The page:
Since the massive earthquake and tsunami hit Japan's coast last month, we have called readers' attention to two fundraising endeavors, Webster University's "Hope for Japan" event on April 8 and the Lutheran Church-Missouri Synod (LCMS) relief effort. Both efforts were met with great success.
"Hope for Japan: Rebuilding Our Common Future"
Since the April 8 Webster University event, which included an expert panel discussion, arts and crafts sale, cultural activities and fundraising, the Japanese Student Association has raised $11,000 as of April 17, according to Noriko Yuasa, an associate professor at the school's art department, who works with the student association. People are still contributing to the effort, Yuasa wrote in a Webster University blog post. The money has already been put to work helping those in need, she said.
"So many people contributed in a variety of ways," Yuasa says in the post. "Whether it was emotional support, volunteering time, donating financially, donating art or other items to be sold, or attending the events--your support and contribution made the effort a success."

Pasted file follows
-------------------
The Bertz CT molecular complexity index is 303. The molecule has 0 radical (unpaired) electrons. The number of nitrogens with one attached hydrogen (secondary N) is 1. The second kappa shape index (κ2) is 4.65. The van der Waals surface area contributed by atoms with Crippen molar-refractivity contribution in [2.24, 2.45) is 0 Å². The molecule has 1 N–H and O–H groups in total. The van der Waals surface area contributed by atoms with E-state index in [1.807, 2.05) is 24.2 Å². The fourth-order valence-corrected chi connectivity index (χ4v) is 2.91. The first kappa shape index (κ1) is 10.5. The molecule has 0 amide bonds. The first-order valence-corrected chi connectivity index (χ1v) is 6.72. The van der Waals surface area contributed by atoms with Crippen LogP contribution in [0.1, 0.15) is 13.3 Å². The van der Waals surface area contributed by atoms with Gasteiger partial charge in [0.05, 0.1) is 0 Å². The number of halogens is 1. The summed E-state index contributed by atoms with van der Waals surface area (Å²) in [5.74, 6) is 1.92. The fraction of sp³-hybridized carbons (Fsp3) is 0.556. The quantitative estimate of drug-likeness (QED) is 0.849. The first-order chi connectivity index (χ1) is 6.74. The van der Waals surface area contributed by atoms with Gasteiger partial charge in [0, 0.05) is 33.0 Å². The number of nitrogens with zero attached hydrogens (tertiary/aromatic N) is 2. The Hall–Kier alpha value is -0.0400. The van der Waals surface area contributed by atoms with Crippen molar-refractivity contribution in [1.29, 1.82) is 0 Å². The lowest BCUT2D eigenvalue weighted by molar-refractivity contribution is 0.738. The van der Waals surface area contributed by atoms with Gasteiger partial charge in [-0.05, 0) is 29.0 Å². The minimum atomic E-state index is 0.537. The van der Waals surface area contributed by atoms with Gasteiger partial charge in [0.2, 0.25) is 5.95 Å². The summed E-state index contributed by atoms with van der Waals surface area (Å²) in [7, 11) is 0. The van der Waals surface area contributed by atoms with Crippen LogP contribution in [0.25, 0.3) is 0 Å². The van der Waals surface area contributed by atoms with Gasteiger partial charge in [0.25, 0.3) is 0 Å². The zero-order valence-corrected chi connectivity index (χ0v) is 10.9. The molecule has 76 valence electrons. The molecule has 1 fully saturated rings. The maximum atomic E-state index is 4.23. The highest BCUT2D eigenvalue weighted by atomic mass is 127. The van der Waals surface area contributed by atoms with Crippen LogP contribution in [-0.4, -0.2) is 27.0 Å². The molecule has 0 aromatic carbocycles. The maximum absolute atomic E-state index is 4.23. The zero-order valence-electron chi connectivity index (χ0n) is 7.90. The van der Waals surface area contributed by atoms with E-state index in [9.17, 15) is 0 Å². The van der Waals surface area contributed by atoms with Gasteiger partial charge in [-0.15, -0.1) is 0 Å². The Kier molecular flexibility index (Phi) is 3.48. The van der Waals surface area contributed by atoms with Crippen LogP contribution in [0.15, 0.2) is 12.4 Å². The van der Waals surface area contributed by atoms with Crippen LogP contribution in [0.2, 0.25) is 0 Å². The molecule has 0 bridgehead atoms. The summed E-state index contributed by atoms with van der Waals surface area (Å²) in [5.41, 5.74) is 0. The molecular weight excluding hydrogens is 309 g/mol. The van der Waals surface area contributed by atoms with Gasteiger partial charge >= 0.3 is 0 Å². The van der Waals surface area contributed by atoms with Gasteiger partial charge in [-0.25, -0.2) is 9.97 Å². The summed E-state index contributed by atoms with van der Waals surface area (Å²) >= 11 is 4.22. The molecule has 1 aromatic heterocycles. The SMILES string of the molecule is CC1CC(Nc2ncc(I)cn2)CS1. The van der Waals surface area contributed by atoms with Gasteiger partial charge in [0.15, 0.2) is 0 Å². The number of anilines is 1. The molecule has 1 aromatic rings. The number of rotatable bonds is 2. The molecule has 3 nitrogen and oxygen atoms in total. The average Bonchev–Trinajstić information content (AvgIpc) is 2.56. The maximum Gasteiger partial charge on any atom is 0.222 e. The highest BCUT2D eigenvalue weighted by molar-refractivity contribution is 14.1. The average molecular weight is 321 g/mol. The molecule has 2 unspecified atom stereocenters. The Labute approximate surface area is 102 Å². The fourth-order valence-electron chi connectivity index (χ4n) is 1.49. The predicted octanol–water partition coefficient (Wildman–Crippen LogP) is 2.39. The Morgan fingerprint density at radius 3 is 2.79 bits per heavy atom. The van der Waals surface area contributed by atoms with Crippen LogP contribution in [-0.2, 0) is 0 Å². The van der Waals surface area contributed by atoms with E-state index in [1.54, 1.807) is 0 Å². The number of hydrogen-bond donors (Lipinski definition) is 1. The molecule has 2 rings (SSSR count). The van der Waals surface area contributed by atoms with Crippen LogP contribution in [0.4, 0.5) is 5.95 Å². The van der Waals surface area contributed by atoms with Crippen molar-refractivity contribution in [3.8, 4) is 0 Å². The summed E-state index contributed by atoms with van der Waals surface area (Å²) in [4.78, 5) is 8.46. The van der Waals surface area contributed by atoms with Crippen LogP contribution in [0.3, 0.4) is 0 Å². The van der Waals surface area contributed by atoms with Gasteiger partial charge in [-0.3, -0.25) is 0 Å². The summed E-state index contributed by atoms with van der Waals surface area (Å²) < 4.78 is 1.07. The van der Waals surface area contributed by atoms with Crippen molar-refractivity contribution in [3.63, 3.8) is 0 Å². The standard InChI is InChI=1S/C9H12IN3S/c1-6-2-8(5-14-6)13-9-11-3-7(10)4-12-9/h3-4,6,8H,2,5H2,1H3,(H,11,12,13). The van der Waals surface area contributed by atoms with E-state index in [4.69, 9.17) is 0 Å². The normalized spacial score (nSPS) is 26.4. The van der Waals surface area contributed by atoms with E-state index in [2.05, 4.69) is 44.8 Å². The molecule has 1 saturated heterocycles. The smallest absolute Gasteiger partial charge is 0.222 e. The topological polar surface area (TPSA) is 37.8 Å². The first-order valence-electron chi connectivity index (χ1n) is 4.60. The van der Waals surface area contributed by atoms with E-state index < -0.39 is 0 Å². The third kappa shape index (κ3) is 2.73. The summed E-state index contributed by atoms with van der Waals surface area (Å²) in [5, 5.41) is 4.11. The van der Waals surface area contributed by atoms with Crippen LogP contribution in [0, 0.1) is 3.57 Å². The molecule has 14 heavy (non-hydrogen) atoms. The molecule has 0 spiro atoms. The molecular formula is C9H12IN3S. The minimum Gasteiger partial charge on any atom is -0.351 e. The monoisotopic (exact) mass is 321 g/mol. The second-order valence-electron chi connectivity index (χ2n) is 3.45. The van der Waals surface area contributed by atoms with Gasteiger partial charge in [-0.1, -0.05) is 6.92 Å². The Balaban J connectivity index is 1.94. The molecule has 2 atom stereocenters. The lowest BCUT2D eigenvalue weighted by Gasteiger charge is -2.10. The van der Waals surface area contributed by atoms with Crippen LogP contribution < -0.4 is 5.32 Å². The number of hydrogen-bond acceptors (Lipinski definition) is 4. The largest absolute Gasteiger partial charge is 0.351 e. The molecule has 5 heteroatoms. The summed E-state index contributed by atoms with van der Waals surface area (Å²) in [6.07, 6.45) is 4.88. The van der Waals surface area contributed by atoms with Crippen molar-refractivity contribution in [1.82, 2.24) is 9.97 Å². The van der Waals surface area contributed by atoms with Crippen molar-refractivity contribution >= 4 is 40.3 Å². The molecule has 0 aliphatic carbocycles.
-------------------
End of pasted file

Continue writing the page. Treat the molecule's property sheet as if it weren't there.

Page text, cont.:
Lutheran Church—Missouri Synod (LCMS)
Donors have given more than $1 million for Japan relief efforts since the earthquake and tsunami, stated a recent statement from the organization that houses LCMS' International Center in Kirkwood.
So far, LCMS has sent $300,000 to its Japanese Lutheran partners, the organization said in the statement. Japan Lutheran Emergency Relief is distributing shipments of rice, water, instant foods and bananas to disaster survivors along the coast of Miyagi and Fukushima Prefectures.
The group is a partnership of four major Lutheran church bodies in Japan, including the Japan Lutheran Church, an LCMS partner church body.
LCMS has pledged long-term support to Japan, and that support extends beyond food donations. In its statement, LCMS notes the need for financial aid for students who lost their parents in the disaster. Additionally, Japan Lutheran Emergency Relief will provide counseling to address the emotional needs of victims.
Endeavors are far from over. Recovery and rebuilding efforts in Japan are expected to be needed “a minimum of four to five years out,” said Rev. John Fale, LCMS World Relief and Human Care (WR-HC), interim executive director.
“The people of the LCMS have a heart for wanting to help people who are in need,” said Hans Springer, associate executive director for fund development with WR-HC, in the statement. “And we're thankful that they continue to respond.”
For more information and resources, visit www.lcms.org/help.